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  • The World Health Organization (WHO) does not recommend convalescent plasma as a treatment for COVID-19.
  • The new decision comes from the analysis of findings from 16 studies.
  • However, an expert takes exception to the WHO’s conclusion.
  • The treatment targets specific variants of the SARS-CoV-2 virus.

On December 6, 2021, zolpidem ibuprofen interactions the WHO revised its “living guideline,” a frequently updated web page providing the organization’s position on COVID-19 treatments according to the latest research.

The WHO now recommends against the use of convalescent plasma in treating people with nonsevere, severe, and critical COVID-19 outside of clinical trials for people with severe or critical infections of the SARS-CoV-2 virus.

The WHO’s Guideline Development Group based their conclusions on research involving 16 trials and 16,236 patients with nonsevere, severe, and critical forms of COVID-19.

However, not all experts agree with the WHO’s conclusions. Dr. Arturo Casadevall, director of Molecular Microbiology and Immunology at Johns Hopkins Bloomberg School of Public Health, told Medical News Today:

“I don’t know how the WHO made its decision, but I feel that they erred. I strongly disagree with the WHO recommendation, which seems to ignore that there is considerable published evidence for convalescent plasma efficacy.”

– Dr. Casadevall

“After 1.5 years, we are learning how to use this complex but cheap and readily available therapy. The emerging view is that convalescent plasma is effective when used early in the course of [the] disease, with plasma units that contain high titers of antibody and are sourced locally.”

Convalescent plasma

The idea behind convalescent plasma is that a person who has recovered from COVID-19 would be in possession of antibodies with which they fought off the disease.

By donating their blood plasma to someone else, those antibodies would be transferred to that second individual.

This could be especially helpful when both people have had exposure to the same SARS-CoV-2 variant, since those antibodies have already succeeded in overcoming it. “Convalescent plasma,” noted Dr. Casadevall, “is the only therapy that adapts to the [variants], since anyone who recovers from a variant infection can give plasma to treat that variant.”

WHO: Not dangerous, but also not useful

The WHO does not find that the treatment endangers patients.

Rather, they find that convalescent plasma “does not improve survival nor reduce the need for mechanical ventilation, and it is costly and time-consuming to administer.”

The WHO says: “In nonsevere patients, convalescent plasma does not result in an important impact on mortality. Convalescent plasma probably does not impact mechanical ventilation. There were no data evaluating the risk of hospitalization with convalescent plasma, and therefore the impact is very uncertain.”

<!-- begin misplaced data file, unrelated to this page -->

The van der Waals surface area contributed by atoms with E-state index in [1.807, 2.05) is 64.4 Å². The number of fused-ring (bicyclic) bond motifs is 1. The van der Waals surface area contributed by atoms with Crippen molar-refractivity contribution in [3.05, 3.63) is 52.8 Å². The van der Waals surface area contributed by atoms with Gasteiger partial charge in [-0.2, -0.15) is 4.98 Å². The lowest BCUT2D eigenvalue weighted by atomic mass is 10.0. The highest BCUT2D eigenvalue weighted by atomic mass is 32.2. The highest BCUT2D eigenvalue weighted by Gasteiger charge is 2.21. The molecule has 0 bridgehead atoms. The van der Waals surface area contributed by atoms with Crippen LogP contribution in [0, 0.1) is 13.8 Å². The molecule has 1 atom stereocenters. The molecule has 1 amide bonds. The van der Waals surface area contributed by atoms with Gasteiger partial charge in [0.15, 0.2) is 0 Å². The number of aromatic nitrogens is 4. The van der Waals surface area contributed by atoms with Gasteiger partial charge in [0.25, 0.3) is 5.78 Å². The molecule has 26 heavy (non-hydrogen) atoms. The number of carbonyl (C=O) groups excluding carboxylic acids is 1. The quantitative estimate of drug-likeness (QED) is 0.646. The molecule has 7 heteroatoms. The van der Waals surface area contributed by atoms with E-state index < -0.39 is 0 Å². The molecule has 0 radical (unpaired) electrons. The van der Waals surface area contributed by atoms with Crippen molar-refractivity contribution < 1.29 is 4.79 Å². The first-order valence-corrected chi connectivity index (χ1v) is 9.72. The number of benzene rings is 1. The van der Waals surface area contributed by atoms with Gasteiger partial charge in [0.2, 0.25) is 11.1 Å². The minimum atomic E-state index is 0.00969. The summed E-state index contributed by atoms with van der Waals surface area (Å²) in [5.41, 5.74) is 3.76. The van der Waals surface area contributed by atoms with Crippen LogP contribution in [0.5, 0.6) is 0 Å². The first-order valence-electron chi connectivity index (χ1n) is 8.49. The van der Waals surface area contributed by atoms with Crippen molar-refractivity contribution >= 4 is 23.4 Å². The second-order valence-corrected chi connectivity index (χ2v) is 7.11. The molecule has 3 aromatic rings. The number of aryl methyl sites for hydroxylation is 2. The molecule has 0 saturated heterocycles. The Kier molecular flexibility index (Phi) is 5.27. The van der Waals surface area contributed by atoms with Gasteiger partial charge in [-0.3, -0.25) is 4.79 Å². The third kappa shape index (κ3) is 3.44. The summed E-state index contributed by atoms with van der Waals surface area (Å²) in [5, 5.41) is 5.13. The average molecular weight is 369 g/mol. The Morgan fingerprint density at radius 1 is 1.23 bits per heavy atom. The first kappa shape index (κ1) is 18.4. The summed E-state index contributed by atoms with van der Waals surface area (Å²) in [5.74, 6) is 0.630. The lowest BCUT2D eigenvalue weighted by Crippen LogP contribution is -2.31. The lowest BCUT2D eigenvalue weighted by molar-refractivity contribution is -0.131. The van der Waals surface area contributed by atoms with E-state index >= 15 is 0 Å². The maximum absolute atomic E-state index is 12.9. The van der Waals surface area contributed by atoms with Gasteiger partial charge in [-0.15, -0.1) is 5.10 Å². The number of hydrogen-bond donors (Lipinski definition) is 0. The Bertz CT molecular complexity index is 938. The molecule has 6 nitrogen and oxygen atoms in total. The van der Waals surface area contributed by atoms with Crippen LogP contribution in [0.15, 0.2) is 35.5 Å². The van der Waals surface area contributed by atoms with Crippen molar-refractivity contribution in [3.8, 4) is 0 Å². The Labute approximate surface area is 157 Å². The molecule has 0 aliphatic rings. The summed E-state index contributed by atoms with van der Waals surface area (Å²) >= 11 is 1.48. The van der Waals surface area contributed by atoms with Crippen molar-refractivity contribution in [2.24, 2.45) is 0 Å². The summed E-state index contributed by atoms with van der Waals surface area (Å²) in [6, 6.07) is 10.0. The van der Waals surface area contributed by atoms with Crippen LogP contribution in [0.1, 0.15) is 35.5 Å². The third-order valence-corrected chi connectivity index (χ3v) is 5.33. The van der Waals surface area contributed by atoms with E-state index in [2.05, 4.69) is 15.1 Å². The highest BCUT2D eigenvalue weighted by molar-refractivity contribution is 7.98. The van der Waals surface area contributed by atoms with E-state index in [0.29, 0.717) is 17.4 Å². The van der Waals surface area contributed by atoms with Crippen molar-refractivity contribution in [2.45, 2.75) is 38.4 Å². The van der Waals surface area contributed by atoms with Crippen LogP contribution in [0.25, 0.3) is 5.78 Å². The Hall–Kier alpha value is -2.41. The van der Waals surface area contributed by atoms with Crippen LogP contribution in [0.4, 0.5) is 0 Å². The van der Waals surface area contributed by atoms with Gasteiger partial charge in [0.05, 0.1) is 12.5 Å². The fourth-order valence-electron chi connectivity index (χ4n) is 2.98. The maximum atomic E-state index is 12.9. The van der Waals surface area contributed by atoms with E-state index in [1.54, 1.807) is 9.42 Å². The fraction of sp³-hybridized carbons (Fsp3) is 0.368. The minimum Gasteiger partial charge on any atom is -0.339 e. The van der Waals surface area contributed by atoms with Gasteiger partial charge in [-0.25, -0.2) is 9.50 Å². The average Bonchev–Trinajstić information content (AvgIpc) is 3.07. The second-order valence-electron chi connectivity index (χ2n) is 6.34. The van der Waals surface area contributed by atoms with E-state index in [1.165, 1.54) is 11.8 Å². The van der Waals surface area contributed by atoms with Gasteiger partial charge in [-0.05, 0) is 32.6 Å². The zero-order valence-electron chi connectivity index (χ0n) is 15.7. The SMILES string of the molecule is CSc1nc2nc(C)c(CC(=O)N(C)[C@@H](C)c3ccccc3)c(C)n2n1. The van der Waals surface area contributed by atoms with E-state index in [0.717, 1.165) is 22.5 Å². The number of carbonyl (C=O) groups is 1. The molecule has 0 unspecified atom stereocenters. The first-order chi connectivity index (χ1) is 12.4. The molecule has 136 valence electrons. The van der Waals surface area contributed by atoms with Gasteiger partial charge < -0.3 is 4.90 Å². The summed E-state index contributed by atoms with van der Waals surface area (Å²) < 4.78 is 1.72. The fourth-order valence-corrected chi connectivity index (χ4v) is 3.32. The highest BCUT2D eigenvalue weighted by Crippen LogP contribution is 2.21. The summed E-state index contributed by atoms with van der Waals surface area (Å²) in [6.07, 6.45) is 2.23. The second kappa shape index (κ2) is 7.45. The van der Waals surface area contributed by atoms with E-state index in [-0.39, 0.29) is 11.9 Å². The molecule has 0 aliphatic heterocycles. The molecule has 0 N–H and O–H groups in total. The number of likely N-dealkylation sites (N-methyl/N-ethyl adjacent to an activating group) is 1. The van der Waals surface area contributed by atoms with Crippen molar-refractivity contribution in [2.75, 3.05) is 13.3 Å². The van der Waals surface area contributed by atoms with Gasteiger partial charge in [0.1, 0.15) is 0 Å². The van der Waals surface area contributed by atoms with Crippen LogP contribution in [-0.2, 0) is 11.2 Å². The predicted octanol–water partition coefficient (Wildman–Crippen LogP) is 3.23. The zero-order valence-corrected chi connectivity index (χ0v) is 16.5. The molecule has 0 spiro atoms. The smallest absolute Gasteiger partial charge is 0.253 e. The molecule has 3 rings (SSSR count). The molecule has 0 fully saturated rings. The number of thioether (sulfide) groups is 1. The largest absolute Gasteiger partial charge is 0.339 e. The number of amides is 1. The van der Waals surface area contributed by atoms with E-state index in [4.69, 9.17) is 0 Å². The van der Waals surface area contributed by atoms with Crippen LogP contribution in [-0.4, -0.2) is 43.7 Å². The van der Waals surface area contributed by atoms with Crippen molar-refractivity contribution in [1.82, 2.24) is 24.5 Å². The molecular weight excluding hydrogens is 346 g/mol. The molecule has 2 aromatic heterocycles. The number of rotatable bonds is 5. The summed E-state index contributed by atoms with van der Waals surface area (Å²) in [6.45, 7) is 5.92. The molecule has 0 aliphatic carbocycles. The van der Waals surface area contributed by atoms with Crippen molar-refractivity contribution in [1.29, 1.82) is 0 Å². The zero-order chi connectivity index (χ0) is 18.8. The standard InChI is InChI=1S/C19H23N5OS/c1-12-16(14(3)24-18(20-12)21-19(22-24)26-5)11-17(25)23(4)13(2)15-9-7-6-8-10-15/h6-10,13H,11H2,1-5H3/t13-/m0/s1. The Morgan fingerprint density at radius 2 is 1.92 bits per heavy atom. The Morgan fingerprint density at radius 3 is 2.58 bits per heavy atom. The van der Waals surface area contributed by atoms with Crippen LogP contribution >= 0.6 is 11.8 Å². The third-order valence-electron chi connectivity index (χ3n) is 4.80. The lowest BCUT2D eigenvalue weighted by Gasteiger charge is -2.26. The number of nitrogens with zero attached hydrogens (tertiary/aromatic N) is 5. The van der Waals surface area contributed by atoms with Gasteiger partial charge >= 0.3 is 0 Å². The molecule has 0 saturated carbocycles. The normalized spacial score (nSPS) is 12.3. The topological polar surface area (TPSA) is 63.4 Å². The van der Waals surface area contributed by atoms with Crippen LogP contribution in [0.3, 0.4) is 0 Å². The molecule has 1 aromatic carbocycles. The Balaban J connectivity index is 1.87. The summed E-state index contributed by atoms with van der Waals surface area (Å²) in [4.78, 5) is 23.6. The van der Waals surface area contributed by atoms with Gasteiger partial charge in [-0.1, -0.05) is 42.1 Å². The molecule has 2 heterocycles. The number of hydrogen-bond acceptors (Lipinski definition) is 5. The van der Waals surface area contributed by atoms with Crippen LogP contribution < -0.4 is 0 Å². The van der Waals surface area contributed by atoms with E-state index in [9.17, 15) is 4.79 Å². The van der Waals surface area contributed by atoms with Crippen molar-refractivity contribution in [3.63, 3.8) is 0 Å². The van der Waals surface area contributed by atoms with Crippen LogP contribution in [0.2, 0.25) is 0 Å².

“Convalescent plasma probably does not result in important increases in risks of transfusion-related acute lung injury (TRALI), transfusion-associated circulatory overload (TACO), or allergic reactions.”

However, the lack of evidence of convalescent plasma’s efficacy led the WHO to conclude, “almost all well-informed patients would choose against receiving convalescent plasma based on available evidence regarding relative benefits and harms.”

In addition, “From a population perspective, feasibility, acceptability, equity, and cost are other important elements to take into account.”

Questioning the WHO’s data

“Convalescent plasma has been widely used in the United States, and we have estimated that it saved about 100,000 lives,” said Dr. Casadevall, as reported in a June 2021 study for which he was the lead author.

Dr. Casadevall asserted that much research has been “focused on very sick patients who could not be helped by [an] antibody.”

“Hence,” he said, “these trials created a futile cycle, where convalescent plasma was tested in conditions it could not work and then people concluded that it did not work.”

Medical News Today asked Dr. Casadevall about recent research finding convalescent plasma to be ineffective. This study was not among the 16 studies that the WHO considered. He replied that he and his colleagues “think that the results of this trial were not interpreted correctly.”

“In fact,” he continued, “we have posted a critique of that trial, reinterpreting the data and finding that early administration of plasma had an efficacy of 35%.”

Dr. Casadevall authored the above critique together with his colleagues at The COVID-19 Convalescent Plasma Project Leadership Group.

A flexible form of treatment, if it works

Dr. Casadevall told Medical News Today he is especially concerned about the timing of the WHO’s revised guidance:

“It is very unfortunate that the WHO issued their recommendation during a time when the world is facing [the new variant] Omicron, and convalescent plasma remains one of the best therapeutic options until new monoclonal antibodies and oral antivirals are available.”

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